I have no doubt this Christmas is going to be difficult, but hopefully I can take some of this great advice and make it a little easier. I hope whatever your journey is, you have a happy and safe holiday season and that the New Year brings you lots of joy.
Did you know that 100% of funds raised from Charlotte & Théo’s Butterfly Run Ottawa/Gatineau go to Roger Neilson House?
That means that 100% from every cent raised through your registrations and fundraising efforts supports palliative care and bereavement programs at Roger Neilson House. We at The Butterfly Run do not take a single cent of these funds. Instead, we rely on sponsorships and our separate fundraising initiatives (ex. the Silent Auction) to cover the overhead costs of the Run, because we want to ensure that all of your personal registrations and fundraising efforts go directly back to supporting those in our community!
Why do we choose to support Roger Neilson House?
For starters, Roger Neilson House offers palliative care and bereavement programs for parents, grandparents, and siblings who lose a pregnancy after 20 weeks of gestation, a child at birth, or within a year after birth.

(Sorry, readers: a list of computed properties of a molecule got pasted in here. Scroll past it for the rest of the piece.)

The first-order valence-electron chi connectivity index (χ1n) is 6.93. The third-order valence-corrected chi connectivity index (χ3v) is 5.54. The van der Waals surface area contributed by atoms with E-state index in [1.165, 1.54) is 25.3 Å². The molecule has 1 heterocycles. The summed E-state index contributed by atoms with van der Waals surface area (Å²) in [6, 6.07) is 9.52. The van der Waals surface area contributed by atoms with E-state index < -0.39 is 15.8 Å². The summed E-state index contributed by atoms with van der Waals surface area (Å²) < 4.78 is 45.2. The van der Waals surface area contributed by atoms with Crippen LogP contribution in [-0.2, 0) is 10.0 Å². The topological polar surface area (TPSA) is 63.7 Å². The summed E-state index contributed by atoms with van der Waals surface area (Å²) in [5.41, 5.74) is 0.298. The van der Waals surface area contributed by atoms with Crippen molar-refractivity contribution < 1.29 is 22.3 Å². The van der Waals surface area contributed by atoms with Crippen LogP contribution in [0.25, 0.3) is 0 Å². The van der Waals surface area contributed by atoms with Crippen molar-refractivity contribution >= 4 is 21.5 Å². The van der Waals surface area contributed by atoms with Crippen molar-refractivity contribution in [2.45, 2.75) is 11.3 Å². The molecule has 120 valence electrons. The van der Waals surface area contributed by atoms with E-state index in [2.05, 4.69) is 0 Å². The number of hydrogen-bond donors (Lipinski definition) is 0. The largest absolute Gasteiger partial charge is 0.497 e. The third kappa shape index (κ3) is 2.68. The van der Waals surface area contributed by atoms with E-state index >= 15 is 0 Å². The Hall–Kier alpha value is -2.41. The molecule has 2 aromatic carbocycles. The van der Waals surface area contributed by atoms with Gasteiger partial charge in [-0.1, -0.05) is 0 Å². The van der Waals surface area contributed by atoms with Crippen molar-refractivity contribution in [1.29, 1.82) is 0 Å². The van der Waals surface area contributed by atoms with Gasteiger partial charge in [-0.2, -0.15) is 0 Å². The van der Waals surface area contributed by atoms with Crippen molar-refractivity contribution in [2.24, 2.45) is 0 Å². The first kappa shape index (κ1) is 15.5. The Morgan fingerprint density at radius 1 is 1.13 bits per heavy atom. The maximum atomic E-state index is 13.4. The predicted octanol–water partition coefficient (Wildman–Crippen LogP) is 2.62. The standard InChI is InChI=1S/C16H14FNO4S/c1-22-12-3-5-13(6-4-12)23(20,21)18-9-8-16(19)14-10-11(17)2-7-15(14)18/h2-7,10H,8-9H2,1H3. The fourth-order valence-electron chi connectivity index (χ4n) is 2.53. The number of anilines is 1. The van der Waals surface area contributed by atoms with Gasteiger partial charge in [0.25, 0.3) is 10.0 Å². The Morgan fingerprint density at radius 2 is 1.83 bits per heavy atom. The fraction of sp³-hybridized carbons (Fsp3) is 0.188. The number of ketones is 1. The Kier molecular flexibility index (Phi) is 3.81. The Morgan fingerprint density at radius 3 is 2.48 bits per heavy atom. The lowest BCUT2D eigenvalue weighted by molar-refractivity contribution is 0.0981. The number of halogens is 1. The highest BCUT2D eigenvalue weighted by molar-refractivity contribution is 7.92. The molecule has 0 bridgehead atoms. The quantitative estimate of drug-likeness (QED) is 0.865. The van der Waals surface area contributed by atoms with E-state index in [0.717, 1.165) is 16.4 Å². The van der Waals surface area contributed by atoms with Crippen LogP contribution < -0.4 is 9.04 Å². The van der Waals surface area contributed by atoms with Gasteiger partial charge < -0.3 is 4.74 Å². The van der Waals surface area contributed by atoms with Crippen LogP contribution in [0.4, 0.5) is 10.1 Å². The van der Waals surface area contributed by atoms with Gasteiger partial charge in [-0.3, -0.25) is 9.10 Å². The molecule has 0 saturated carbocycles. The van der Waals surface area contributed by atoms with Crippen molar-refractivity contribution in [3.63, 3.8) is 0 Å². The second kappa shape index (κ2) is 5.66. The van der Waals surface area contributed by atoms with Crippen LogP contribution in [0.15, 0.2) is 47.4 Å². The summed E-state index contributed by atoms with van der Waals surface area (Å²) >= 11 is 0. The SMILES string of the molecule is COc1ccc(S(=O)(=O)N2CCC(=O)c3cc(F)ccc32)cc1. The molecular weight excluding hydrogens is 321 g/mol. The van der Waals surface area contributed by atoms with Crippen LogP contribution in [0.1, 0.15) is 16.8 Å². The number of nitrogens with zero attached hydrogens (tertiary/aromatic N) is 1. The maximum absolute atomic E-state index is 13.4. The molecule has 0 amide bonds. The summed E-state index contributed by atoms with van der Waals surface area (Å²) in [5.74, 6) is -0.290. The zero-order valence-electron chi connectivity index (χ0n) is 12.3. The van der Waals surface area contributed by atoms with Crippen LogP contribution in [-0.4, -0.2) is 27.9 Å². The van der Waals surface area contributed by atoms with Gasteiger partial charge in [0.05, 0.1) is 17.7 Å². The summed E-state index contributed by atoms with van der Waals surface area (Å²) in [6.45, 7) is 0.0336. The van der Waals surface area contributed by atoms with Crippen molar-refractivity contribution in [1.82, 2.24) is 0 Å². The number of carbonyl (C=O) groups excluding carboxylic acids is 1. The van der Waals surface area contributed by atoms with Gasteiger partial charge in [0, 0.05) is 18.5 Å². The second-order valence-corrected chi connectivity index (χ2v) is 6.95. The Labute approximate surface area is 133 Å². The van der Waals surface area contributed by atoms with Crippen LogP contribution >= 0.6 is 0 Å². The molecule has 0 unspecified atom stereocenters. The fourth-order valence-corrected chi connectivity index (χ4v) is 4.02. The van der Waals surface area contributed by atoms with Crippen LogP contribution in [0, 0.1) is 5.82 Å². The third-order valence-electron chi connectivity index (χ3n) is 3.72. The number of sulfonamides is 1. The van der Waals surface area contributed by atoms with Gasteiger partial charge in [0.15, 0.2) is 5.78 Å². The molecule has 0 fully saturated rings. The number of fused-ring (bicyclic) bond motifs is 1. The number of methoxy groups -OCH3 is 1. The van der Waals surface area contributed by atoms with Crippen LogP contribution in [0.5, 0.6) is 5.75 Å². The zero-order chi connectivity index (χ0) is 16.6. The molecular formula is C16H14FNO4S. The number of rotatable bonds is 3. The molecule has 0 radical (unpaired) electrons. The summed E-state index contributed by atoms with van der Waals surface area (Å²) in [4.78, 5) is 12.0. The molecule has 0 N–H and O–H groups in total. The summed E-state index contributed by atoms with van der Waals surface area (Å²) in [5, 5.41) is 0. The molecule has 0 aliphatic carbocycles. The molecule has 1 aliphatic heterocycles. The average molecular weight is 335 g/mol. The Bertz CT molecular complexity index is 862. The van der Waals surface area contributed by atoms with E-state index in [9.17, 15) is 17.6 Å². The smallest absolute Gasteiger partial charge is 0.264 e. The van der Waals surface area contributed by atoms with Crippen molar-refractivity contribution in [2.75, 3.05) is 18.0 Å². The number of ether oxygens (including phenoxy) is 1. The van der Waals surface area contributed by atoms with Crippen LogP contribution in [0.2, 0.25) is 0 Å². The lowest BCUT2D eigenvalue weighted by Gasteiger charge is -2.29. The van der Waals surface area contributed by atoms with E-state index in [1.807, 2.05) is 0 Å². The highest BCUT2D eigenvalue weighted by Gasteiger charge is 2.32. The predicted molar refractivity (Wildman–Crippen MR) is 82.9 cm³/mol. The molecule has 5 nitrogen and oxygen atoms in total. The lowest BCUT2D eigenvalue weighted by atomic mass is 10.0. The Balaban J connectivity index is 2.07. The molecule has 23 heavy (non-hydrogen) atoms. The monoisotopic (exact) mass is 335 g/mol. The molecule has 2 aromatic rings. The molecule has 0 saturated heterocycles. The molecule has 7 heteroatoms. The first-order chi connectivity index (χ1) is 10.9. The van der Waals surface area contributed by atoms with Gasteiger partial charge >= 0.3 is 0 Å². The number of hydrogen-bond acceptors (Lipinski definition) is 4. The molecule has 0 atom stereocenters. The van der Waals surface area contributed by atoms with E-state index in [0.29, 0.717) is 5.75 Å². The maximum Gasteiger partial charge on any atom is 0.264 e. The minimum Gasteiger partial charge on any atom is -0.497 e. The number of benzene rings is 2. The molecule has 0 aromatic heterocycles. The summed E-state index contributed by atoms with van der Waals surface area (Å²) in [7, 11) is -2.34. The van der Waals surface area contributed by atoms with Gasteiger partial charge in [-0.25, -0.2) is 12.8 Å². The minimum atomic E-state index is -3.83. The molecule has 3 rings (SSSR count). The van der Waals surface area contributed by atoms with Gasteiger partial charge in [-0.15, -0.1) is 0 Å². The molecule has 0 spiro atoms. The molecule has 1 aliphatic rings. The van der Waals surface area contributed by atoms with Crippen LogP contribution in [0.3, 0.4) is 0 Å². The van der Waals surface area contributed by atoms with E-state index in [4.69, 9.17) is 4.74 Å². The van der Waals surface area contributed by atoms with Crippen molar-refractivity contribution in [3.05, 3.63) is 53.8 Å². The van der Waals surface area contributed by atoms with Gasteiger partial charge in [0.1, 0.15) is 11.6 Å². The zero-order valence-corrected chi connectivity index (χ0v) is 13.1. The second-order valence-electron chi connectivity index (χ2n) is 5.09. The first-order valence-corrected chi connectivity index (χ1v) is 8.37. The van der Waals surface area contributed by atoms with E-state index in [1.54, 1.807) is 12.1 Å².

Secondly, Roger Neilson House has provided a huge amount of support to our community and many of our Committee members would like to share what this support meant to their families.
“We had never heard of Roger Neilson House. After receiving Charlotte's terminal diagnosis, we met with the Palliative Care Team from RNH to make the best medical decisions for Charlotte. Luckily for us, Charlotte defied the odds and managed to breath on her own. After making it through the night at the NICU we moved to RNH. Expecting to only stay for a matter of hours or a day, we were blessed to live there with Charlotte for 37 days. We were able to live like a family while Charlotte received the medical attention she needed.
During our stay at Roger Neilson House we lived as much as we could, we had late night walks, showers, story time, mommy and me yoga, wished on a shooting star and watched movies. We celebrated Thanksgiving, Charlotte’s 1 month birthday and Halloween, where she got to dress up, decorate a pumpkin and go through a haunted house.
Roger Neilson House will always be Charlotte's home. She now has a star there to mark her place in the house. We are so thankful for our time at RNH, as well as everything they have done for us since. I attended the Perinatal Loss Bereavement Group, received one on one counselling and have recently started going to the Pregnancy After Loss Support Group.
I am honoured to be co-chairing Charlotte and Théo's Butterfly Run, in Charlotte's memory. Knowing every dollar raised goes to RNH and the wonderful programs and supports they offer families in the most difficult times.”
Anne-Marie Warren, Charlotte’s mom and Co-Chair of Charlotte & Théo’s Butterfly Run Ottawa/Gatineau
“Roger Nielson house is so much more than a care facility. What they offer is so much more than programming and support. They give hope. They give community and they create legacy.